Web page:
Dysuria with Uncertain Cause (Adult)

Bladder showing ureter, bladder and urethra.

The urethra is the tube that allows urine to pass out of the body. In a woman, the urethra is the opening above the vagina. In men, the urethra is the opening on the tip of the penis. Dysuria is the feeling of pain or burning in the urethra when passing urine.

Dysuria can be caused by anything that irritates or inflames the urethra. An infection or chemical irritation can cause this reaction. A bladder infection is the most common cause of dysuria in adults. A urine test can diagnose this. A bladder infection needs antibiotic treatment.

Soaps, lotions, colognes, and feminine hygiene products can cause dysuria. So can birth control jellies, creams, and foams. It will go away 1 to 3 days after using these irritants.

Sexually transmitted infections (STIs) such as chlamydia or gonorrhea can cause dysuria. Your healthcare provider may take a culture sample. Your provider may start you on antibiotic medicine before the culture test returns.

In women who have gone through menopause, dysuria can be from dryness in the lining of the urethra. This can be treated with hormones. Dysuria becomes long-term (chronic) when it lasts for weeks or months. You may need to see a specialist (urologist) to diagnose and treat chronic dysuria.

Home care

These home care tips may help:

  • Don't use any chemicals or products that you think may be causing your symptoms.

  • If you were given a prescription medicine, take as directed. Take it until it is all used up.

  • If a culture was taken, don't have sex until you have been told that it is negative. A negative culture means you don't have an infection. Then follow your healthcare provider's advice to treat your condition.

If a culture was done and it is positive:

  • Both you and your sexual partner may need to be treated. This is true even if your partner has no symptoms.

  • Contact your healthcare provider or go to an urgent care clinic or the public health department to be looked at and treated.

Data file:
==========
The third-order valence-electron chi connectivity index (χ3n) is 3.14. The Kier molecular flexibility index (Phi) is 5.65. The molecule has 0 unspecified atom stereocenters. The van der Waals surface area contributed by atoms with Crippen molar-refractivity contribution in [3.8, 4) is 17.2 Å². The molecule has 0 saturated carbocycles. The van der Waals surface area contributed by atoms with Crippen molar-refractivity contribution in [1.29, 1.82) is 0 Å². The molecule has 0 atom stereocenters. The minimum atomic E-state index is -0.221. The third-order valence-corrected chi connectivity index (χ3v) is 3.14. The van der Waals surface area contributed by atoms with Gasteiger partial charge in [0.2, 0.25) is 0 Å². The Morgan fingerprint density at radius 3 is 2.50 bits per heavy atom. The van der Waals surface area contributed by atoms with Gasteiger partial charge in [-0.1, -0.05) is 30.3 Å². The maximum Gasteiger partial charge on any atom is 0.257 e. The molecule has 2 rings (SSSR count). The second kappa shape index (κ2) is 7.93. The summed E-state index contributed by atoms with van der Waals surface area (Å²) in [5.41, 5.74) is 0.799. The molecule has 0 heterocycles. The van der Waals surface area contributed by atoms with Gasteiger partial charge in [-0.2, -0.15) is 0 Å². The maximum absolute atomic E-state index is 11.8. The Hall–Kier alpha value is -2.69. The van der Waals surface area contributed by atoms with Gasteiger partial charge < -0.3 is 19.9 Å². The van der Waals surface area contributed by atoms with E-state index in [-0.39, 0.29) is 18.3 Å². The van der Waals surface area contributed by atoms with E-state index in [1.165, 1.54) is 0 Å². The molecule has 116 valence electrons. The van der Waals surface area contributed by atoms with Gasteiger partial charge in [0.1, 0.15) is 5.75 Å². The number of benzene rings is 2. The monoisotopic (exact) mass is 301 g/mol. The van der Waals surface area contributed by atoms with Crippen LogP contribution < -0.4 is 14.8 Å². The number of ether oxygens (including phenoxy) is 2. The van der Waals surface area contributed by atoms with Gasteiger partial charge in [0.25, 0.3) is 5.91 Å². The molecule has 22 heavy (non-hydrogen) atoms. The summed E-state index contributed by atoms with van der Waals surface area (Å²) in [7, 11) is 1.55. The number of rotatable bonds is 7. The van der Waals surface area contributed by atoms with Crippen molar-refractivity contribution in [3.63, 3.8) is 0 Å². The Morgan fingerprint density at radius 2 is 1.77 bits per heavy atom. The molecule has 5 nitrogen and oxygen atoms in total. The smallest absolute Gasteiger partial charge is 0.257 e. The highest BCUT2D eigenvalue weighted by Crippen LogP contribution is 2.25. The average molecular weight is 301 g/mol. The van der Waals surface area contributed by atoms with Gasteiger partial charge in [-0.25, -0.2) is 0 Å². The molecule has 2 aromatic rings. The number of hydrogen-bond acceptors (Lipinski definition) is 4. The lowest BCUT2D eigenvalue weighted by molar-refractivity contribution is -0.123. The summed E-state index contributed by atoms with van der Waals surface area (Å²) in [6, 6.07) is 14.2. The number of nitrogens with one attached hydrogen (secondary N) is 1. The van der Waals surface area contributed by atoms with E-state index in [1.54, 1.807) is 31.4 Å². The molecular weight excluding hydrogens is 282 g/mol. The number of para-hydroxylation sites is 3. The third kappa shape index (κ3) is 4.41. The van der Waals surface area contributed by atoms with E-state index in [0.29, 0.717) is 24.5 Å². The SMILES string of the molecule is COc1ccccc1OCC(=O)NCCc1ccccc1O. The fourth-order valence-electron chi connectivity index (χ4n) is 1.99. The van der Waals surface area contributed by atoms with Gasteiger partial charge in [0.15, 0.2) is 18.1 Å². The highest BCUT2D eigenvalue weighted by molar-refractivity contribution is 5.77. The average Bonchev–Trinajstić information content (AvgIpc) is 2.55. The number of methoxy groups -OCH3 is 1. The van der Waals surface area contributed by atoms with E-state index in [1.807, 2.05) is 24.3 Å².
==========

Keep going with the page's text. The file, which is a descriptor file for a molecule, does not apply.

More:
• Don't have sex until both you and your partner have finished all antibiotics and your healthcare provider says you are no longer contagious.

  • Learn about and use safe sex practices. The safest sex is with a partner who has tested negative and only has sex with you. Condoms can prevent STIs from spreading, but they aren't a guarantee.

Follow-up care

Follow up with your healthcare provider, or as advised. If a culture was taken, you may call as directed for the results. If you have an STI, follow up with your provider or the public health department for a complete STI screening, including HIV testing. For more information, contact CDC-INFO at 800-232-4636.

When to get medical advice

Call your healthcare provider right away if any of these occur:

  • You aren't better after 3 days of treatment

  • Fever of 100.4ºF (38ºC) or higher, or as directed by your provider

  • Back or belly pain that gets worse

  • You can't urinate because of pain

  • New discharge from the urethra, vagina, or penis

  • Painful sores on the penis

  • Rash or joint pain

  • Painful lumps (lymph nodes) in the groin

  • Testicle pain or swelling of the scrotum

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